By Sander A. Flaum
You’ve no doubt heard about the Edsel, the poster child for a failed business idea. It was the worst automobile launch ever. But anyone who thinks that’s the entire Edsel story hasn’t read their Peter Drucker. Unlike many pundits, Drucker could see beyond the superficial to arrive at insights that are still relevant today.
We’ll go back to the 1950s in just a minute, but first I’d like say a few words about Drucker, who basically invented the concept of management science. Until Drucker came along, the idea of “management” as a profession or discipline was vague at best, often simply a way to describe an amorphous clan of bosses in charge of giving orders, hiring, and firing. Starting out as an investment banker, Drucker became fascinated with business and its operation. In addition to consulting with some of the world’s largest corporations, by the time of his death in 2005, he had written over 25 books and innumerable articles, a legacy unsurpassed by any other business writer.
Recently, David Parmenter, a noted author and speaker about business and leadership, wrote an article for Leadership Excellence titled “Drucker Wisdom.” Parmenter identified and summarized 10 of Drucker’s most important ideas. There’s no need (or room) for me to list them all here; Parmenter did an excellent job. Some ideas may be familiar. For example, Drucker advocated a practice he termed “abandonment,” which recognizes that as a business grows, some activities inevitably become less profitable and may need to be phased out. Abandonment also calls for acknowledging failures and moving on.
Other lessons may be less familiar. For example, Drucker believed that one of the most important goals of any CEO is to prepare the organization for the day he or she will no longer be there, and that to ensure this, three protégés should be groomed for the CEO spot. Bringing in a new CEO from the outside, Drucker felt, was an admission of failure.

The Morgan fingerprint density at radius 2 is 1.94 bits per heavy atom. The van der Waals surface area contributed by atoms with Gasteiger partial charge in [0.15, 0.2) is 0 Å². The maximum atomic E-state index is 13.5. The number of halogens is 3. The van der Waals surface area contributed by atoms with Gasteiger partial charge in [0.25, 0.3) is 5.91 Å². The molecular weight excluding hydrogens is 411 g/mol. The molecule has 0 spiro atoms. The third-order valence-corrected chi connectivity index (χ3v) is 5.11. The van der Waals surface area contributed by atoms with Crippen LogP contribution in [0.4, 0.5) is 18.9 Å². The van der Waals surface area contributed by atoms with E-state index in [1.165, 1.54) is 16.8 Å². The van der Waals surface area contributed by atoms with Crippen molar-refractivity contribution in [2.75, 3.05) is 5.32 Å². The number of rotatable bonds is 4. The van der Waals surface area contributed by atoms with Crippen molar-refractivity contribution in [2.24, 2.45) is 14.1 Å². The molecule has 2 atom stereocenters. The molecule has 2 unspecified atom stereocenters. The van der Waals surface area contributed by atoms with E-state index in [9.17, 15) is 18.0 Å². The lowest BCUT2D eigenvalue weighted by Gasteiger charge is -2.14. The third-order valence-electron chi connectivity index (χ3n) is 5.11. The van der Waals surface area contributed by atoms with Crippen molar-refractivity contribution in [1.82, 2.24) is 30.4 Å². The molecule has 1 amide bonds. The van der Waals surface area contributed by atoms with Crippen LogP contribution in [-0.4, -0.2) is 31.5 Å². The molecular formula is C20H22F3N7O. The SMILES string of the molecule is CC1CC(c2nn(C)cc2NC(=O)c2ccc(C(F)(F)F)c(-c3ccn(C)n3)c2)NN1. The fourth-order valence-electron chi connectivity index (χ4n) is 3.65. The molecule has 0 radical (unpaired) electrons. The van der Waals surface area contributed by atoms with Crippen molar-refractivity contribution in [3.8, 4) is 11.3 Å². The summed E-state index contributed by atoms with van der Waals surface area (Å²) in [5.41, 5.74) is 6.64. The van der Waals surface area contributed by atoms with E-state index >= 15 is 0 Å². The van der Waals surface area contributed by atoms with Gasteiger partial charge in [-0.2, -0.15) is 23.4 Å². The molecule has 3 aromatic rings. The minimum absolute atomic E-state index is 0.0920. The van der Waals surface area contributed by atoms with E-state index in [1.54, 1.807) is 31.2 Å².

Reading these 10 Druckerisms whetted my appetite to learn more. Drucker never simply threw out an idea; he developed it fully and presented it as executable steps that his readers could follow and implement.
As an example, let’s look at what Drucker said about applying the principle of abandonment. I’m quoting from “The Theory of the Business,” which appears in Classic Drucker, a collection of award-winning articles he wrote for the Harvard Business Review: “Every three years, an organization should challenge every product, every service, every policy, every distribution channel with the question, ‘If we were not in it already, would we be going into it now?’ By questioning accepted policies and routines, the organization forces itself to think about its theory.” Drucker adds, “Without systematic and purposeful abandonment, an organization will be overtaken by events.”
Does anyone from Polaroid or Kodak care to argue this point?
So while Parmenter has performed a valuable service by reminding us of Drucker’s timeless lessons, to gain full benefit of his wisdom, it’s essential to read the master “in the original.” To show what I mean, let’s return to the story of the Edsel.
According to Drucker, the Edsel was “the most carefully designed car to that point in American automotive history.” Its purpose was to give Ford a full product line with which to compete with General Motors. But when the Edsel bombed, despite all of the planning and research, Ford management realized that a shift had occurred in how the American public viewed cars. Instead of seeking cars that demonstrated one’s income and class, people wanted a car that conveyed a lifestyle. Armed with that insight, Ford conceived the Mustang, a huge success that reestablished the company as an industry leader. Thus, by learning from failure and abandoning an outdated theory of business, Ford was able to innovate its way to even greater success.
So by all means, if you’re not familiar with Peter Drucker, pick up one of his many books or articles and learn from him. I’m sure you’ll find him useful; he’s sure has helped me.
About the Author(s)
Sander Flaum is principal of Flaum Navigators (www.flaumnavigators.com), chairman and founder of the Fordham Leadership Forum, Fordham Graduate School of Business; and author of Big Shoes…How Successful Leaders Grow Into New Roles.